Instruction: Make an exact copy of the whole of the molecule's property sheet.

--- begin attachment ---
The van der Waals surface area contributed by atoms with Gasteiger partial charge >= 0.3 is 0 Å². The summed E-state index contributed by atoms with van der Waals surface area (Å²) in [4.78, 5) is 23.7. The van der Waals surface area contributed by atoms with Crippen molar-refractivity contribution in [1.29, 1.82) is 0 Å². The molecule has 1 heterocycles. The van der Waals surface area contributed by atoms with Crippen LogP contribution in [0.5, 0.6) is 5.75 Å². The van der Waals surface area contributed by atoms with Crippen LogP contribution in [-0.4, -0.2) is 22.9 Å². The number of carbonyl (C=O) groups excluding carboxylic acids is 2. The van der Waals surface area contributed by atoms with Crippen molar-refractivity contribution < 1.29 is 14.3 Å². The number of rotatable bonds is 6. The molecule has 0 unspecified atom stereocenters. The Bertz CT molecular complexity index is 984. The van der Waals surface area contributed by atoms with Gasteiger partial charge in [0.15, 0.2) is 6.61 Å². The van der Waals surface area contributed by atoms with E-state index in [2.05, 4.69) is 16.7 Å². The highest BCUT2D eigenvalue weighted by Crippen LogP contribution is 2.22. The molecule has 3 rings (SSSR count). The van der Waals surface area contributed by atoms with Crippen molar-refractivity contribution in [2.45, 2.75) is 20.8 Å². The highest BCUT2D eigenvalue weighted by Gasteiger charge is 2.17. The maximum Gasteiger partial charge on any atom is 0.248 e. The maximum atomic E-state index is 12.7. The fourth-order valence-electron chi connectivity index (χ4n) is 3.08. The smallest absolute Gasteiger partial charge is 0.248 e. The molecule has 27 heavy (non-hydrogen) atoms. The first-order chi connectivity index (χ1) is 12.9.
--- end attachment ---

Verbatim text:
The van der Waals surface area contributed by atoms with Gasteiger partial charge >= 0.3 is 0 Å². The summed E-state index contributed by atoms with van der Waals surface area (Å²) in [4.78, 5) is 23.7. The van der Waals surface area contributed by atoms with Crippen molar-refractivity contribution in [1.29, 1.82) is 0 Å². The molecule has 1 heterocycles. The van der Waals surface area contributed by atoms with Crippen LogP contribution in [0.5, 0.6) is 5.75 Å². The van der Waals surface area contributed by atoms with Crippen LogP contribution in [-0.4, -0.2) is 22.9 Å². The number of carbonyl (C=O) groups excluding carboxylic acids is 2. The van der Waals surface area contributed by atoms with Crippen molar-refractivity contribution < 1.29 is 14.3 Å². The number of rotatable bonds is 6. The molecule has 0 unspecified atom stereocenters. The Bertz CT molecular complexity index is 984. The van der Waals surface area contributed by atoms with Gasteiger partial charge in [0.15, 0.2) is 6.61 Å². The van der Waals surface area contributed by atoms with E-state index in [2.05, 4.69) is 16.7 Å². The highest BCUT2D eigenvalue weighted by Crippen LogP contribution is 2.22. The molecule has 3 rings (SSSR count). The van der Waals surface area contributed by atoms with Crippen molar-refractivity contribution in [2.45, 2.75) is 20.8 Å². The highest BCUT2D eigenvalue weighted by Gasteiger charge is 2.17. The maximum Gasteiger partial charge on any atom is 0.248 e. The maximum atomic E-state index is 12.7. The fourth-order valence-electron chi connectivity index (χ4n) is 3.08. The smallest absolute Gasteiger partial charge is 0.248 e. The molecule has 27 heavy (non-hydrogen) atoms. The first-order chi connectivity index (χ1) is 12.9.